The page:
February 3, 2002 - A Short Ride and a Lazy Day

I figured that I could either ride 20km to Pedallers Rest or 100km to Kaikoura today. Being that my legs were still awfully tired from yesterday's slog to windward (and being lazy), I chose the former. It was a good choice.

I got up this morning to the smell of baking bread. It seems everyone in New Zealand has a bread machine (and an electric kettle that quickly heats to a boil and then shuts off). Pete had set it up the night before and it automatically turned itself on and baked the bread this morning, resulting in fresh bread for breakfast. Pete came in and made eggs,scrambling about 6 or 8 of them. What a deep yellow. They tasted good too. Afterwards I packed up and left after paying NZ$20 for the night. The rate was $15, but he did feed me dinner, which wasn't included, so I felt that I should contribute an extra five.

The ride today was only about 23km and took about two hours. There were a couple of hills and I was being slow, but there was no headwind. There was no tailwind, either. The only excitement was when I went to put my water bottle back in the cage while riding and missed. I promptly ran over it with both the rear wheel and the trailer. Other than popping open, it seemed to only suffer a small hole in the lid. I'll probably replace it with a water or drink bottle, since they seem pretty sturdy. Not only are they cheaper than special purpose bicycle bottles, they come with an initial filling of the beverage of your choice.

I arrived at the Pedallers Rest Cycle Stop around 10:30, which is absolutely delightful. It is on a 3000 acre farm, run by Jim & Denise Rudd, who seem to be in their early 40's. (I am guessing that, since they have two children, one just graduated from college and the other in high school in Christchurch.) It is the family farm and they are the third generation farming it. They raise sheep (about 3000), cattle (about 350) and deer (just started deer farming) (about 325, plus whatever foaled this spring).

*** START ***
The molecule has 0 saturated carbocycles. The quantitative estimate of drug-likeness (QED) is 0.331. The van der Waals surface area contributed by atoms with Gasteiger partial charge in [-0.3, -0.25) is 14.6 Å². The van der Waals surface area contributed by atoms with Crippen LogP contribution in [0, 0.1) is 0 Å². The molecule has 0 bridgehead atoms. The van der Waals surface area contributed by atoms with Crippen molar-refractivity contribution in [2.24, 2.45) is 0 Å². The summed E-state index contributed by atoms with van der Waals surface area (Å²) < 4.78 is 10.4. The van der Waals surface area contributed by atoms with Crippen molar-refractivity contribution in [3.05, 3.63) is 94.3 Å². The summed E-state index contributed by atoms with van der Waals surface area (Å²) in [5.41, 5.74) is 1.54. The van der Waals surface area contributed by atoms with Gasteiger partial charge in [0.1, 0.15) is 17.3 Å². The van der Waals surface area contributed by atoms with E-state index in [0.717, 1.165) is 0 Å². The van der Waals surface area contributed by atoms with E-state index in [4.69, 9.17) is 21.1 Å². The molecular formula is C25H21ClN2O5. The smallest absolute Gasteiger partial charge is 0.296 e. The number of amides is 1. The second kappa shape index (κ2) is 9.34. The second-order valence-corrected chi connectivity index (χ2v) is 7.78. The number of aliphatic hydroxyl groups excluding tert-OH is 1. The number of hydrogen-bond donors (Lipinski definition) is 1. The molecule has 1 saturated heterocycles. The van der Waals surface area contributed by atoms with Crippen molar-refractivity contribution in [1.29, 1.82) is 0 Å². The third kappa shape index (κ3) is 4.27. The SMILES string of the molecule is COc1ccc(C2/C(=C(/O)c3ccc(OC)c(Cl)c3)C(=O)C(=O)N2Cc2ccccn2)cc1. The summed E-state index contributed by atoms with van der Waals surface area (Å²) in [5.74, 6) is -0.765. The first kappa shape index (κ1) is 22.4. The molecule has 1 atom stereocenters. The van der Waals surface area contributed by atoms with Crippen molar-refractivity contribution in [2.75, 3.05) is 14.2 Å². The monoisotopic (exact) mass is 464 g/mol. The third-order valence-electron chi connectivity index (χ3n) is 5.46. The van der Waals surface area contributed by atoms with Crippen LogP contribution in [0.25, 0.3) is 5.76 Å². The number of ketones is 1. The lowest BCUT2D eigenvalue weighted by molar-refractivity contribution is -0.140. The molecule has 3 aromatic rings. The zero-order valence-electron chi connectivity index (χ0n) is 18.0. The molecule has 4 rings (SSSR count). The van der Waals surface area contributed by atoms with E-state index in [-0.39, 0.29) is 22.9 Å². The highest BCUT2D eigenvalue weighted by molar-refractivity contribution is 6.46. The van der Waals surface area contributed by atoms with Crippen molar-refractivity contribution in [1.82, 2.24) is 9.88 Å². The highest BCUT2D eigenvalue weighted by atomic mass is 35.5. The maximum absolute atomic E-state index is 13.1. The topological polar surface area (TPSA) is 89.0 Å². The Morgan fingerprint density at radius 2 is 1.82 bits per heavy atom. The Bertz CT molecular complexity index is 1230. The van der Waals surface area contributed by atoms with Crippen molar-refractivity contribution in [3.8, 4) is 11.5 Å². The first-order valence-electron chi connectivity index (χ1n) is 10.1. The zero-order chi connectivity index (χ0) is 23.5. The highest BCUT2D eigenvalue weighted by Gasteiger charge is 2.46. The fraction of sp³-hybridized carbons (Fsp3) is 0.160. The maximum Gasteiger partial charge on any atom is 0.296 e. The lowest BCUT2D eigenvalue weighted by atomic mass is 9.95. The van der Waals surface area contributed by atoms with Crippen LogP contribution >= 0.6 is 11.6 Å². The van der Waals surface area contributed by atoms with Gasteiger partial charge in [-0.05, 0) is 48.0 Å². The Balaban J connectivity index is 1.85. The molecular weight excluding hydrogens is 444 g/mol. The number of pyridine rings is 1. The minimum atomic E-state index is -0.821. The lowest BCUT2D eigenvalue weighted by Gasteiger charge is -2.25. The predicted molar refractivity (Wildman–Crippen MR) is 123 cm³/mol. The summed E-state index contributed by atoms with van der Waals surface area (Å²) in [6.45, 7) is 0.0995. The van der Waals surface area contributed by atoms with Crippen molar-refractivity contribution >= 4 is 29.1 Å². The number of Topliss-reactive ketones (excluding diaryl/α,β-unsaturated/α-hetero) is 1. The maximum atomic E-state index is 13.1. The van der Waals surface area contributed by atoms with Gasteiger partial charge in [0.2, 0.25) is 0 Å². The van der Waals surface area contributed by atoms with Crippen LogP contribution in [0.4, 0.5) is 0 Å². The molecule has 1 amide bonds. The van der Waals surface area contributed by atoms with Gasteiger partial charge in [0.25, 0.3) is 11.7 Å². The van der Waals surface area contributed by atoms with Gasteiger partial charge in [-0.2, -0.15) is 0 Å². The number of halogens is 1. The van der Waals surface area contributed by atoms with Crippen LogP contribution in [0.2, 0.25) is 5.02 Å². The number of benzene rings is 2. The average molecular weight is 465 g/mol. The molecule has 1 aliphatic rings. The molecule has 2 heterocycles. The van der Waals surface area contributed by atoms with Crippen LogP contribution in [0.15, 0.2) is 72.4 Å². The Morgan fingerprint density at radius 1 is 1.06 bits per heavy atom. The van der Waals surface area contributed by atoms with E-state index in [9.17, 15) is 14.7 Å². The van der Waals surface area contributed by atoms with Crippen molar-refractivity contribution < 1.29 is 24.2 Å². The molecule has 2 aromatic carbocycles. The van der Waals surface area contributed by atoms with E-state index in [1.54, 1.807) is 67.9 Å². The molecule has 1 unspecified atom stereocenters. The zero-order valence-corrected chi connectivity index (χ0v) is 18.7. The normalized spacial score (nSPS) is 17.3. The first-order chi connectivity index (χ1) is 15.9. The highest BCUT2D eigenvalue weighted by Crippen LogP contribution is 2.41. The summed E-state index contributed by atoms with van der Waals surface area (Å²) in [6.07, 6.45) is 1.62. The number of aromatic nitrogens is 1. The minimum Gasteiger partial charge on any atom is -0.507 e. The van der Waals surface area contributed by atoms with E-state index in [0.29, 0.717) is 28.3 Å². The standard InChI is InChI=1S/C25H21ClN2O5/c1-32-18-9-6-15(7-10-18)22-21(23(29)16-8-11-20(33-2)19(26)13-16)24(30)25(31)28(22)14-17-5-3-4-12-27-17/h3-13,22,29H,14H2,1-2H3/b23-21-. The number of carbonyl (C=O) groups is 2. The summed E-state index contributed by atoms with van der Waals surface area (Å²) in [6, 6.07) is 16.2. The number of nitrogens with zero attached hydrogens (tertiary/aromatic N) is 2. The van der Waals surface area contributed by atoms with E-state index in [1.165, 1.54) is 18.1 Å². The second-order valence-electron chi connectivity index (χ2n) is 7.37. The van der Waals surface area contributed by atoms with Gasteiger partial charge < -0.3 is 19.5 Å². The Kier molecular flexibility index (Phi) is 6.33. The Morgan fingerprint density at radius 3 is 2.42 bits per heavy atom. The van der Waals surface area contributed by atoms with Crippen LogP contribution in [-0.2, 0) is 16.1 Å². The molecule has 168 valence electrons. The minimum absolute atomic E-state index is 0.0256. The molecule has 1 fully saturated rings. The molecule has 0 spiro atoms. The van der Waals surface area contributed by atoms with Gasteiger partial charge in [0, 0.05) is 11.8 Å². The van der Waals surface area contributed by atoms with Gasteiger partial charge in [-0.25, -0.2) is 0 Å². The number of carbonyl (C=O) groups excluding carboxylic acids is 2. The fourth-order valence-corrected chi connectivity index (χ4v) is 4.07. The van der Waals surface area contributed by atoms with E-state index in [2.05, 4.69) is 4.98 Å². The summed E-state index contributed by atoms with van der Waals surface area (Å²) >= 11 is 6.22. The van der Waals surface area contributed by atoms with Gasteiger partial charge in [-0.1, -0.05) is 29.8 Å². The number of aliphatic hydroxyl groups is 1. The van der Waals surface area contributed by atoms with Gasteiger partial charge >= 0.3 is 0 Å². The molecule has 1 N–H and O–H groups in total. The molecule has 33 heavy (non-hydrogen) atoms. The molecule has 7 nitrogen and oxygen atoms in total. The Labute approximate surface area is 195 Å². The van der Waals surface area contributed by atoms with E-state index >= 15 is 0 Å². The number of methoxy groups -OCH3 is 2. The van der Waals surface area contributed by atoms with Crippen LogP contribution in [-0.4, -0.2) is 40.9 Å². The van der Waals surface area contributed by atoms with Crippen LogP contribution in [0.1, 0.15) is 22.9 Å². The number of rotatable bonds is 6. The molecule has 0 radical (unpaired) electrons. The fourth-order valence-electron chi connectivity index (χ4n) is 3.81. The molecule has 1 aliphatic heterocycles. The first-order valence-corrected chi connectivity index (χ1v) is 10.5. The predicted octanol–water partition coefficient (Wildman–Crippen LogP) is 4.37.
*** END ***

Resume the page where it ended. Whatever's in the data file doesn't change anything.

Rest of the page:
About seven years ago, they decided to convert an existing, unused sheep shearers bunkhouse into a hostel for cyclists. They figured that they were about halfway between Picton and Kaikoura, a good days ride from each, and that there was an unfilled need. The hostel has only six beds, a two bunk room and a four bunk room (beds in the two bunk room cost NZ$2 more). It has a kitchen, sitting area off the kitchen, two heads, two showers and a free washing machine ( my laundry is drying on line as I write). It also has a big covered porch with tables and chairs and a gas grill.

The particulars:

It is absolutely spotless. Denise was just heading down to clean it as I arrived (I was a little earlier than most, since it was only a short ride). It is bright inside with high open rafters above and lots of windows, making it very airy. It is more basic, but nicer overall than the one I stayed at in Picton, which I also liked. I think that it is the size, location and atmosphere.

They also have a little store for guests with basic foods and their own lamb. I got some stir-fry chunks to marinate, grill and have with my rice tonight. They also have nicely made long sleeve, Merino wool cycling jerseys, of their own design and manufacture, but at NZ$160, they are a little beyond my budget (and I have a long sleeve jersey).

Jim just walked by with the five sheepdogs, three border collies, a "beardie" (not exactly like the bearded collies at home, but looks similar) and a short haired black and tan dog (looks a little like a retriever in shape).The latter two are used to hunt down errant sheep and control them by barking. The beardie is 15 and sort of retired. There is also another old border collie, who is retired and seems to be the pet, since she doesn't stay in the kennels with the other dogs.

A German couple arrived in the afternoon, having ridden from outside of Blenheim. They are pitching a tent, so I still have the bunkhouse to myself. He is a programmer who worked for a small company that was developing a CRM product, they seem to have been merged into the big German software conglomerate, SAP. He was working on a Web front end for the product, but it was abandoned after the merger. He then decided to leave. He and his wife are taking a six month tour of SE Asia, where they spent four months and New Zealand where they will be spending six weeks.

Updated: 20 March 2002